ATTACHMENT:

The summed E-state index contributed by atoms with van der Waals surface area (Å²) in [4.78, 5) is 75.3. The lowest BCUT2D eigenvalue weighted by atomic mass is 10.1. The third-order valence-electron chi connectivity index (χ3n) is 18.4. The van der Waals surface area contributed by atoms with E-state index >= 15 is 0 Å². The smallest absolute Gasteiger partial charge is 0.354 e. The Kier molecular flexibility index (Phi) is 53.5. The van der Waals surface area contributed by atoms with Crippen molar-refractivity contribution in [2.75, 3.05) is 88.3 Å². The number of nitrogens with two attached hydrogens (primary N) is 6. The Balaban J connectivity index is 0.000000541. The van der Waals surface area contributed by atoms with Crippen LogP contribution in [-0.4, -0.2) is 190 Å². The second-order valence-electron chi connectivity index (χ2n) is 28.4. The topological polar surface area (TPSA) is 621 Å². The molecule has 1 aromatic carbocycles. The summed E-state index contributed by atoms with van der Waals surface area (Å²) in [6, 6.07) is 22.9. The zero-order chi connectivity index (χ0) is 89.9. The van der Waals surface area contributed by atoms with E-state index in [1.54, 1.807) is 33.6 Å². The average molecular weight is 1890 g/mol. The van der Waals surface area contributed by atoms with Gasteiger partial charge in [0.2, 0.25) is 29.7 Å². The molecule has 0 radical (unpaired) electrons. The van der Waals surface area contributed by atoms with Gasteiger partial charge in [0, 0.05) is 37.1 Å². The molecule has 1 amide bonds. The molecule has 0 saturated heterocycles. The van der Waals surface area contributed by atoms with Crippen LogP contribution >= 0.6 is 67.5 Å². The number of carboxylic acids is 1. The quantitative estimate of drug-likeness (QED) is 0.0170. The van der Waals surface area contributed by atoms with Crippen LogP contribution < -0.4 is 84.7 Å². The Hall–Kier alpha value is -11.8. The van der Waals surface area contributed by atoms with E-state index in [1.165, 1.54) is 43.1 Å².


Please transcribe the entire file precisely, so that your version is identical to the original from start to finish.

The summed E-state index contributed by atoms with van der Waals surface area (Å²) in [4.78, 5) is 75.3. The lowest BCUT2D eigenvalue weighted by atomic mass is 10.1. The third-order valence-electron chi connectivity index (χ3n) is 18.4. The van der Waals surface area contributed by atoms with E-state index >= 15 is 0 Å². The smallest absolute Gasteiger partial charge is 0.354 e. The Kier molecular flexibility index (Phi) is 53.5. The van der Waals surface area contributed by atoms with Crippen molar-refractivity contribution in [2.75, 3.05) is 88.3 Å². The number of nitrogens with two attached hydrogens (primary N) is 6. The Balaban J connectivity index is 0.000000541. The van der Waals surface area contributed by atoms with Crippen LogP contribution in [-0.4, -0.2) is 190 Å². The second-order valence-electron chi connectivity index (χ2n) is 28.4. The topological polar surface area (TPSA) is 621 Å². The molecule has 1 aromatic carbocycles. The summed E-state index contributed by atoms with van der Waals surface area (Å²) in [6, 6.07) is 22.9. The zero-order chi connectivity index (χ0) is 89.9. The van der Waals surface area contributed by atoms with E-state index in [1.54, 1.807) is 33.6 Å². The average molecular weight is 1890 g/mol. The van der Waals surface area contributed by atoms with Gasteiger partial charge in [0.2, 0.25) is 29.7 Å². The molecule has 0 radical (unpaired) electrons. The van der Waals surface area contributed by atoms with Gasteiger partial charge in [0, 0.05) is 37.1 Å². The molecule has 1 amide bonds. The molecule has 0 saturated heterocycles. The van der Waals surface area contributed by atoms with Crippen LogP contribution >= 0.6 is 67.5 Å². The number of carboxylic acids is 1. The quantitative estimate of drug-likeness (QED) is 0.0170. The van der Waals surface area contributed by atoms with Crippen LogP contribution < -0.4 is 84.7 Å². The Hall–Kier alpha value is -11.8. The van der Waals surface area contributed by atoms with E-state index in [1.165, 1.54) is 43.1 Å².